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Baking Challah in the Egg

Citizen QCitizen Q Posts: 484
edited 6:02PM in EggHead Forum
I'd like to try my hand at challah bread (a sweet, airy Jewish loaf similar to Portuguese sweet bread). If I can nail it, I'd like to bring some to a Passover Seder next month (pre-sundown festivities of course). So far my baking Eggsperience has been limited to pizza and calzone. Anybody have a good recipe and pointers for making this delicious bread in the Egg?[p]Thanks,


  • I would suggest niot bringing it for passover - passover is for only unlevend bread
  • MVC-024E.jpg
    <p />Citizen Q,[p]I make this bread quite often and usually just use one of the thousands of recipes that are on the web. Just google it! [p]Dave

  • EggtuaryEggtuary Posts: 400
    Citizen Q,
    See if you can get a copy of the Joy of Cooking. There's a good, easy to follow, recipe for challah in there. I've done it several times. They recommend dusting the "ropes" with rye flour before braiding them. That step does help the braids to be more distinct in the final product. [p]Old Dave, do you dust the "ropes" before braiding them? If so, what do you use?[p]Take care,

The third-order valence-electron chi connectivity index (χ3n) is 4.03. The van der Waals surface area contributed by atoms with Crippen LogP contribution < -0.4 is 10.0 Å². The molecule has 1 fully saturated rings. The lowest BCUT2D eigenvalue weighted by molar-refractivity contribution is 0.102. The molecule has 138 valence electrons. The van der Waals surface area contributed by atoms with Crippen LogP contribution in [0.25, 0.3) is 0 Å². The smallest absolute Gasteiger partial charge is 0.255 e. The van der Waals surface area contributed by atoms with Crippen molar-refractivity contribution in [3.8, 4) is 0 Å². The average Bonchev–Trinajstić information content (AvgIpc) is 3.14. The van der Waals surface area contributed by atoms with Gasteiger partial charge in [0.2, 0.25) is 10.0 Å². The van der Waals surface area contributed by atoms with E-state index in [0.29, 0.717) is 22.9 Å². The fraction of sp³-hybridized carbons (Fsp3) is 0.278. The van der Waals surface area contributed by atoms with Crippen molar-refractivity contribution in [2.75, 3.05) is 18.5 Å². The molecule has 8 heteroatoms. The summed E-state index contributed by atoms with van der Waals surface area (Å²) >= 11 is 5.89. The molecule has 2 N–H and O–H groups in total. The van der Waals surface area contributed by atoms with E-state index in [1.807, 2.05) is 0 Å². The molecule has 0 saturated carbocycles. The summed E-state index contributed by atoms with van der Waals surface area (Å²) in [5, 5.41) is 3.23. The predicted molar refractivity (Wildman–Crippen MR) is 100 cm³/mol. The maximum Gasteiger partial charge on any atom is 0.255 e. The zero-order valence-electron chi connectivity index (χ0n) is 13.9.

• Citizen Q,[p]Unless the hosts of the seder are really really reformed (the sect of judiasm that is), don't do it.[p]While it is very thoughtful, most jews clean their house of all bread and leavened products at least a day before the seder. In fact many, my house included donates all non-kosher for passover products to a local food pantry.[p]My in-laws take this VERY seriously. just bringing it in to the house could make them have to re-clean everything afterwards... even if it were sealed up.[p]Now, I was thinking about doing some Matzo on the egg, but my father in law won't even let that into his house. Matzah is made under loads of rabbinical supervision and timing. I guess I'm just not qualified to do it.
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